Wills & Estate Planning

Writing a Will is the only legal way to specify who you would like your assets to go to when you pass away. Our friendly and helpful staff can help you write your Will in less than an hour. Appointments are available over the telephone, at our office in New Milton, New Forest, or in your own home.

Grant yourself peace of mind

People put off making a Will for a variety of reasons, either believing they are too young to plan ahead or believing that the people they would wish to inherit will automatically do so.

However you can put off making a Will until it is too late and this poses many problems for your loved ones left behind and in the worst case scenario your inheritance could go to the wrong person or the state.

Safeguard your family’s future

Thinking about your Will and how you would like your assets to be passed after death can be an uncomfortable thing to do, however writing a Will can grant you the peace of mind of knowing that you have safeguarded the future of your loved ones. From the simplest Will to the most complex Estate we can advise on planning you would really like, rather than leaving your loved ones guessing what you may have wanted by not making a Will.

Call us now on 01425 546272 to discuss your options

If you die without a Will…

If you die without a Will (intestate) then the Laws of Intestacy will decide who inherits your money and assets. Who your wealth will go to is dependant on a number of factors such as whether you are married or have children.

Your partner

If you are not married, your partner will not receive anything.


Ex-partners could make a claim on your estate if you do not re-draft your Will to exclude them.


Children you have from a previous relationship may not receive anything. This is because under the laws of intestacy, if someone dies without a Will then the majority of their assets goes to their current spouse.


Children you have under 18 may be taken into care while the courts choose who looks after them.

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Lasting Power of Attorney

A lasting power of attorney (LPA) is a legal document that lets you appoint one or more people to make decisions on your behalf, should you lack mental capacity to make your own decisions in the future.

Who would you like to manage your affairs if you were unable?

Many of us care for, or know someone who is caring for, a person with alzheimer’s or dementia. There are around 850,000 people with dementia in the UK, of whom 40,000 are under 65. This number is forecast to exceed one million by 2025 according to the Alzheimer’s Society.

With this in mind, it’s more important than ever to plan ahead to ease the potential burden on relatives should you lose mental capacity in the future. A lasting power of attorney (LPA) is a legal way to give another individual the legal authority to make decisions on your behalf should you lose the capacity to do so. It’s not just for the elderly; younger people may also become incapacitated through accident or illness.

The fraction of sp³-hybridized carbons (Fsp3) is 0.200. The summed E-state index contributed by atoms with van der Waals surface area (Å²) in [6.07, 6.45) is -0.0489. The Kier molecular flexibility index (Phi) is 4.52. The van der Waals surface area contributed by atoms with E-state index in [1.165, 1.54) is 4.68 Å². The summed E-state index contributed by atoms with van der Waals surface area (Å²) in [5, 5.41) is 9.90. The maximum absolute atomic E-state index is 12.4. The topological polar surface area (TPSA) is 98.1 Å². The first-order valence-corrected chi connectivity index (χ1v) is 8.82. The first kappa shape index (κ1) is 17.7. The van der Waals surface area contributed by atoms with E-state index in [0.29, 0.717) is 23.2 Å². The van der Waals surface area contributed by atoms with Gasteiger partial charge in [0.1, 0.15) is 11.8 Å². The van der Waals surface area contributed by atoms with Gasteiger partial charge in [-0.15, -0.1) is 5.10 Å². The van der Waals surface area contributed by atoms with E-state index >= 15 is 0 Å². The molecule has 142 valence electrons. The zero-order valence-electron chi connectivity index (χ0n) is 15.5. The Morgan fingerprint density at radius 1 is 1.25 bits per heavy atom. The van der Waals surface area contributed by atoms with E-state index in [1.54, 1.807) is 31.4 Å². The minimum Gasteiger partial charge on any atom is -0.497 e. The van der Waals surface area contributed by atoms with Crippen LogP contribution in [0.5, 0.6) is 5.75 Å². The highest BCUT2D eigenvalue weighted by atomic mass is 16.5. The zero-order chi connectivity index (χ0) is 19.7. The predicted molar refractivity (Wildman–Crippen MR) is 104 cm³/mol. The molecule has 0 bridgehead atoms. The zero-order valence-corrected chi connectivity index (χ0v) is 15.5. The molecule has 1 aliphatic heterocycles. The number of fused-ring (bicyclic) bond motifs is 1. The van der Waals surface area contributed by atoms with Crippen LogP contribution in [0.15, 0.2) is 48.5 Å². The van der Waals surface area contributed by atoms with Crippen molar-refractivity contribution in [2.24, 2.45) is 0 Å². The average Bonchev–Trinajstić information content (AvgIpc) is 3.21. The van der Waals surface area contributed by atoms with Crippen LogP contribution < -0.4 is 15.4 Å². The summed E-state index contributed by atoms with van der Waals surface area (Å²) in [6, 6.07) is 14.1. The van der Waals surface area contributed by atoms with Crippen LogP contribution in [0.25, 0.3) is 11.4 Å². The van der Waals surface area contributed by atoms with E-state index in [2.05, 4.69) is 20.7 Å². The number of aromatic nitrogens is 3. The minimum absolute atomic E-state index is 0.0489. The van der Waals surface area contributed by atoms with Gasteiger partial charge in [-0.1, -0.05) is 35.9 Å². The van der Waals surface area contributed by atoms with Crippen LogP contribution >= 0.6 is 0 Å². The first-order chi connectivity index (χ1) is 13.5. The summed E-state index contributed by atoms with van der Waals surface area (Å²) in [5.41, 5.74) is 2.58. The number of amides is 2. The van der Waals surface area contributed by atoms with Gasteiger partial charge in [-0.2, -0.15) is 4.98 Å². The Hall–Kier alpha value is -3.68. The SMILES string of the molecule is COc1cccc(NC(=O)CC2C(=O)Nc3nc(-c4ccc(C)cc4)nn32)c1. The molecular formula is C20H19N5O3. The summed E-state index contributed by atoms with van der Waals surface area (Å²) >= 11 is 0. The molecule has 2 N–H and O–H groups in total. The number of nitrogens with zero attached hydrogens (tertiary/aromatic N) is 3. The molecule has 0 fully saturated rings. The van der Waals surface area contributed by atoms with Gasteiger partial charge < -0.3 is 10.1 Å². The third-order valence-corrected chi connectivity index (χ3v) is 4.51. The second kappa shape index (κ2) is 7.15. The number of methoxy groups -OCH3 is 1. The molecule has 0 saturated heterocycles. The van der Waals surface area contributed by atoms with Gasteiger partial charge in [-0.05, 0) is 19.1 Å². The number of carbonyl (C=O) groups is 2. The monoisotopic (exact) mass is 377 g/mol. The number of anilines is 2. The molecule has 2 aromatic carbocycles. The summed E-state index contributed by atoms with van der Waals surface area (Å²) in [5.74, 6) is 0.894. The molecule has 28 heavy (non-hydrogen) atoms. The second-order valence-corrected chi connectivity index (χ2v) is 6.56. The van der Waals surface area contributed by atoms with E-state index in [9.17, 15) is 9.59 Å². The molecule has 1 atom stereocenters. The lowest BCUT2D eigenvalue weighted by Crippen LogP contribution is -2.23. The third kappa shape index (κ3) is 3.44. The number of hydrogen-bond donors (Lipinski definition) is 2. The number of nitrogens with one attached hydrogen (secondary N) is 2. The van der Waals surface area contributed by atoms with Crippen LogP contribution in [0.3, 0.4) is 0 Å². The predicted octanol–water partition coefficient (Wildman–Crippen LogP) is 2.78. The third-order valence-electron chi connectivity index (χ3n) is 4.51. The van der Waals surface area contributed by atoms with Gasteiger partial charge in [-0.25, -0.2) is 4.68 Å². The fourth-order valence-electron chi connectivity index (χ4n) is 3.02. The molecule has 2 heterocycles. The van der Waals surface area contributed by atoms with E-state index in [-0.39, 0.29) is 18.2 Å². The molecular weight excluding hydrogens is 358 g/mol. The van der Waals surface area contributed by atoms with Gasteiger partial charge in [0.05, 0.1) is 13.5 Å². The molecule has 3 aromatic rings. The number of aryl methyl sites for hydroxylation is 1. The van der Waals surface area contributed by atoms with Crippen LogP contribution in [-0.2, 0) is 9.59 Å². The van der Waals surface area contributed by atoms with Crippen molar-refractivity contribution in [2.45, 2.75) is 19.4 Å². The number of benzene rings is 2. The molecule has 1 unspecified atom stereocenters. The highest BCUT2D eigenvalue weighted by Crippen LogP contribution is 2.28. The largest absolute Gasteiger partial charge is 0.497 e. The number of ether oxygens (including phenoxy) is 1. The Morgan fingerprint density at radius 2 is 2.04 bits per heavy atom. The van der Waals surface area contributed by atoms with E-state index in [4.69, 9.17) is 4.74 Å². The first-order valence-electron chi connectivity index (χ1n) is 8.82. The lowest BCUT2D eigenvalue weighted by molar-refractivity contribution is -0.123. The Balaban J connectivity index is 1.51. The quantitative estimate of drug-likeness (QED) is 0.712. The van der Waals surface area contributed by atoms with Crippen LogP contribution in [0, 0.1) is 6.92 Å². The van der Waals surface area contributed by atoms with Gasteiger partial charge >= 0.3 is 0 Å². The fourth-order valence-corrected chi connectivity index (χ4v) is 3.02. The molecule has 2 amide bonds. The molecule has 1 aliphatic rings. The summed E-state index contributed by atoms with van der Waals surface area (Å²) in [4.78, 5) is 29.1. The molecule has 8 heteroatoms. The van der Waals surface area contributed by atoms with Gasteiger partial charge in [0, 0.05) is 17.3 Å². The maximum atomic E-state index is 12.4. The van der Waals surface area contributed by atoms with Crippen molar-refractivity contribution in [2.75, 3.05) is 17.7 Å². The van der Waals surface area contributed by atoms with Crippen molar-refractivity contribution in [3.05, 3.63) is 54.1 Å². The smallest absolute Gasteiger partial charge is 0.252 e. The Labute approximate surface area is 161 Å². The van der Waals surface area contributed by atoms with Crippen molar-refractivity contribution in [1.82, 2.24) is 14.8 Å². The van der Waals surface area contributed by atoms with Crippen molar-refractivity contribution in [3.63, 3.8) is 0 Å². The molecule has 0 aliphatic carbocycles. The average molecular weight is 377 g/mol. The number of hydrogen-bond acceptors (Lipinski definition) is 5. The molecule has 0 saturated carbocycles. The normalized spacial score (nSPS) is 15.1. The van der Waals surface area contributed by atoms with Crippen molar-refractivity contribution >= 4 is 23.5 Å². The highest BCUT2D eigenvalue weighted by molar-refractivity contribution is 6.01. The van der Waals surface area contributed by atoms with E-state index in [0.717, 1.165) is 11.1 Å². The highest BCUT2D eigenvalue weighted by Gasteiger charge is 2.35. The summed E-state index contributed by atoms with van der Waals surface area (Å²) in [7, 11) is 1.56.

Make a Lasting Power of Attorney before it’s too late

A lasting power of attorney can only be made whilst you still have mental capacity. After you have lost mental capacity your family will have to apply to the court of protection in order to become your ‘deputy’ and make decisions on your behalf. This is an extremely timely and costly process and the powers a deputy has are limited compared to those of an attorney.

Two Types of LPA

There are two types of lasting power of attorney, one that deals with your finances and another that deals with your health.

LPA for your Health and Welfare

Making a lasting power of attorney for health and welfare allows your chosen attorney to make important decisions in your best interests including; giving or refusing certain types of medical care and the choice of your care home.

Choice of care home

With an LPA for health and welfare your loved ones will be able to move you to a different care home if they do not feel you are being well looked after.

Life sustaining treatment

You family, rather than doctors, will be able to make a decision regarding life sustaining treatment, based on what you write in your LPA.

Daily routine

You are able to specify guidance in your LPA regarding your preferred daily routine, dress and diet for your chosen attorney’s to follow.

LPA for your Property and Finances

This allows your chose attorney to operate your bank accounts, sell your property and claim benefits to use on your behalf. It is extremely important for those with joint assets such as a home or joint bank accounts.

Accessing bank accounts

Your chosen attorney will be able to access bank accounts and pay bills on your behalf. If you do not have an LPA for finance then your partner may be left unable to access joint bank accounts.

Accessing your benefits

An LPA will allow your chosen person to continue to access your pensions and other benefits on your behalf to pay for things in your best interests.

Selling your home

Should you require care in the future you will be unable to sell your home to fund care fees unless you have full mental capacity. By making an LPA you can give authority to a trusted person to do this for you, ensuring they can access money from your home to pay for the best possible care for you.

Request further information

Any advice given is free and you are under no obligation to proceed.

01425 546272

Please note: Wills and Estate Planning are not regulated by the Financial Conduct Authority.

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